In the 1930's, people looked for more than a race. Their demand shifted the race towards showmanship, leading to the creation of the six-day circus. A quote from a sportswriter, "In fact the things that make a circus great are the features that tend to create a demand for this unique sport".33 The people wanted national fervor, the element of danger, the extravagant publicity.34 One could see the spectators' demands being met by walking into the bike arena. The stage was set with a huge pine track sloping 60o at the ends; in the middle were the bunk beds, the make-shift kitchens and the living space.35 This was the six-day house for the riders. A sportswriter describes the mood, "The smokey heat of the arena, the figurations of untidy hotdog stands decked with flags, the white-coated larkers, the throbbing beat of jazz bands--this is the six-day circus".36 These jazz bands came from nightclubs or cabarets, and would entertain the spectators from the midfield. Some other entertainment included Fifi the Clown, sometimes the highlight of the evening, and nightly wrestling matches with Charlie Winter.37 Singing of Treasure Island accompanied by Ted Emery and his orchestra, always well done, provided plenty of laughs from the midfield.38 Ballads and barnyard or mechanical imitations rounded out the evening's entertainment.39 Another entertaining morning feature was the calling of ambitious amateurs to start the shows' festivities.40 Similar entertainment was wrestling matches on the infield. One popular match was 1932, the "Big Train" Lionel Conacher fought lan McKailoff.41 Torchy stated, "All the picks of the game were brought forth in an effort to impress the customers".42 Even the spectators were famous, increasing the spectacle. Spectators came to see other famous stars of stage and screen. These people came to watch the race, desiring increased publicity. High society leaders also made up the spectators, dressed in their best. The public loved the show.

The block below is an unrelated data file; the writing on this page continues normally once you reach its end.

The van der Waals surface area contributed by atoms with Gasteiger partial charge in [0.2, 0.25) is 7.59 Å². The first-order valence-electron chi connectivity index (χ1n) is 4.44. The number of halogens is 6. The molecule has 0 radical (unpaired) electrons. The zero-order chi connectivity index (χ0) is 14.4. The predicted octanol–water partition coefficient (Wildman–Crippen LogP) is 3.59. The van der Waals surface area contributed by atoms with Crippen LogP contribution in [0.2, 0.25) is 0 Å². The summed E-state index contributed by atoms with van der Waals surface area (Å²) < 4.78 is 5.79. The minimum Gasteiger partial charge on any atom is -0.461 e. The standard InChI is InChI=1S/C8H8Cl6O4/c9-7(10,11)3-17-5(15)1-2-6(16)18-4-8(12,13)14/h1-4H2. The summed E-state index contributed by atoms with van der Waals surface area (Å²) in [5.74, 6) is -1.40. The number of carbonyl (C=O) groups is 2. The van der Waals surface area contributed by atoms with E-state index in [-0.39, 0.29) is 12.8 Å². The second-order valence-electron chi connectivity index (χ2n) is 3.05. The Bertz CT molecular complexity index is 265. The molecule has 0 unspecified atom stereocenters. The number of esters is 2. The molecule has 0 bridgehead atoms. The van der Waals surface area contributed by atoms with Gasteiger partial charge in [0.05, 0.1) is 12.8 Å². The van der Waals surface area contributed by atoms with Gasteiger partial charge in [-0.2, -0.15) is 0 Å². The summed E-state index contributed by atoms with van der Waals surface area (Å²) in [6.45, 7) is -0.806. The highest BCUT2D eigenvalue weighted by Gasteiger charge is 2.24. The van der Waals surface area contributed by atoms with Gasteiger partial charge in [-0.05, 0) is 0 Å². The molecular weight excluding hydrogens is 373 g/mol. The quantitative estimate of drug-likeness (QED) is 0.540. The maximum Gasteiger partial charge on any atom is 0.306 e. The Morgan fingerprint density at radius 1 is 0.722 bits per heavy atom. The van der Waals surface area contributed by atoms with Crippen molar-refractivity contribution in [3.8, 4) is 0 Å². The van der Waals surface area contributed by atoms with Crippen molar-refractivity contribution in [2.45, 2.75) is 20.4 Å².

Any aspect of the racer's life, which deviated from the norm, created vast amounts of publicity. This was done both in part by exaggerating competitors and the media. Eating was a big part and was often publicized. Peden, being the big star, seemed to eat the most. He had for breakfast, it was written: five pounds of meat, twelve eggs, cereal, half a gallon of juice, a loaf of bread, twelve lamb chops, apple pie and ice-cream.43 This was eaten in a morning of racing but was exaggerated as Peden said it was "more promotional gimmickry".44 Another favorite snack eaten while on the rack was ground-up steak with a dozen egg yolks salted on a slice of whole-wheat bread.45 Instead of "heavy water", they drank gallons of unpasteurized milk and ginger ale.46 The entire food consumption or "menu" of a race was often publicized. Some highlights were 400 steaks, four barrels of spinach, 700 quarts of milk, and 1,000 oranges.47 The average racer consumed four times the amount of an office worker and the estimated food bill for him was around $100 (a large amount at that time).48 The riders were similar to animals in a circus, their diets examined with awe.